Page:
"Sometimes, you just need to go downstairs and waggle a rod..." - Scott Hanson

"Write what you know. If you don't know, make it up..." - Scott Hanson

Wednesday, December 12, 2018

Rod Love #4: Diamondglass

I don't know if I have adequately written this in my past blog posts: I love fiberglass fly rods. I love the way they flex. I love the way they cast. I love their inherent understudy lot in life: not as high-brow as bamboo and not as tech-savvy as graphite. I love the way they load a line. I love the disparaging looks I get from other fly fishers when I talk openly about my love for fiberglass. And I love the fact that my casting stroke doesn't have to have pinpoint accuracy to get them to cast well, even though it does have pinpoint accuracy...

That brings me to yet another post in my Rod Love series. In this one I will rave about my Diamondback Diamondglass 805/3, which holds all of the attributes that I discussed above.

Diamondglass rods, especially the older black rods, have picked up a sort of cult following within the already cult-like world of fiberglass rod aficionados. Made for a few years in the early 2000s, it can be extremely difficult to find somebody who is willing to part with one. And for good reason. They are wonderful casting tools that are smooth yet surprisingly powerful. They don't feel soft and whippy like some glass rods, but they also aren't extra stiff like most graphites. They are some of the best glass rods ever built.

A lot of people believe that the best rod in the Diamondglass lineup was an 8' 4wt. I hope to cast one of those some day, but for now my only Diamondglass is the 8' 5wt. I wanted a high-quality 5wt rod that was packable, and boy did I get one. This thing is so smooth I can't even describe it. Usually I would say it is buttery smooth, but butter doesn't do this Diamondglass justice. Maybe super-pureed liquid butter... However you want to describe it, it's one of the nicest casting rods I have ever owned. And its looks exude class. Kind of like it's wearing the fly rod equivalent of a tuxedo. And the thread wraps are its dark red cumberbund...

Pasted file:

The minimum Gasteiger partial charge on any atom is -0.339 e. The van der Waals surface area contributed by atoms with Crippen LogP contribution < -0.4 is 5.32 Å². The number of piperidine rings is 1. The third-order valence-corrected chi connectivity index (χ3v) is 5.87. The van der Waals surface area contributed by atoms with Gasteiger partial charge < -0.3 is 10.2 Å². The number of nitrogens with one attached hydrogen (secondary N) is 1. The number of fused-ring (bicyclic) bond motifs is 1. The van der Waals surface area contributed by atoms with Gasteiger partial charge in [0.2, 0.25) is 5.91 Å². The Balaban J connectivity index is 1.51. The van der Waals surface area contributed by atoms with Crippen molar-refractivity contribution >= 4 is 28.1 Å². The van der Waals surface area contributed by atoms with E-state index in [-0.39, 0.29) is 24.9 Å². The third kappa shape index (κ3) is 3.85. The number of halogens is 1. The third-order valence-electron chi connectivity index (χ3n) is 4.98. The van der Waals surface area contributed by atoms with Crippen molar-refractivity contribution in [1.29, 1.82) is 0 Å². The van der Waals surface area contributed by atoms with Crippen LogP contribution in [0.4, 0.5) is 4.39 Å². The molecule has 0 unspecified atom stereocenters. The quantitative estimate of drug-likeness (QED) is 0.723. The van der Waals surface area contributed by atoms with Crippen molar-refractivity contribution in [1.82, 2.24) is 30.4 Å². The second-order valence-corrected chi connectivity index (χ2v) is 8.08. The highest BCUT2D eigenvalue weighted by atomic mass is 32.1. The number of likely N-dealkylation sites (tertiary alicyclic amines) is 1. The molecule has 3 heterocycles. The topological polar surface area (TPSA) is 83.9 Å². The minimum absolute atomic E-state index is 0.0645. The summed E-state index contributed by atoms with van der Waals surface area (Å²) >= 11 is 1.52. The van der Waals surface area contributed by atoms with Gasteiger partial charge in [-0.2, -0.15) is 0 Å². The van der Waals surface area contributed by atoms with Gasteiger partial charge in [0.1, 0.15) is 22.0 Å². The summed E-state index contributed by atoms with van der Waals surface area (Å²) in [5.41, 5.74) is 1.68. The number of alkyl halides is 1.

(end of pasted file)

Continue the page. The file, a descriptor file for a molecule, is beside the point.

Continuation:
Since it's such an attractive fly rod, let's look at some pics, shall we?


  1. No one starts fishing by picking up a fly rod, but those who are drawn strongly enough to fishing will at some point find themselves, for no clear reason, attempting to cast a fly.
    Fly casting is not easily learned, but once begun it can lead to endless obsession over the nuances of the sport. The greatest of these is the Quest for the Perfect Fly Rod.
    All those who become fly fishermen embark upon this quest. And at first we are like young girls sorting through a sea of suitors. We select, sample and test those that have caught our attention; searching for an undefinable combination of proper fit and sweetness. We accumulate many, we reject many, and we eventually find ourselves settling for something that is not perfect, but that we know we like.
    I've been through the sorting out process, and I have settled upon a stable of rods that I like. I don't need more, and I'm not easily attracted to the new flashy ones that the boutique rod producers trot out across the runway every year. My Diamondbacks and I are growing old together, but we have an open relationship. They share company with some Fenwicks, Corland FR's, an Ijuin, some bamboo rods and a Steffen or two, but their actions and price points really do suite me just fine and I don't need more.
    The 8' 5-wt is a great roll caster, smooth and powerful enough to handle the largest smallmouth you'll ever encounter. The 8' 4-wt has more finesse with a lighter feel, and is a wonderful dry fly rod with lots of sweet feedback. The 7.5' 3-wt is accurate, responsive, and it will let you place a dry fly in a tight spot waaaay out there. The shorter rods in the series are light, deep flexing, and good in close - but I always pick up the longer ones on the way out the door.
    Sweet, subtle, light in hand; the phrase "paint the water" BELONGS to the DG's I own.

    1. Well said, Accounting Tutor! I would say my Quest is in its middle ages right now. I am not quite ready to say I have found the perfect stable of rods, but my searching is starting to slow down...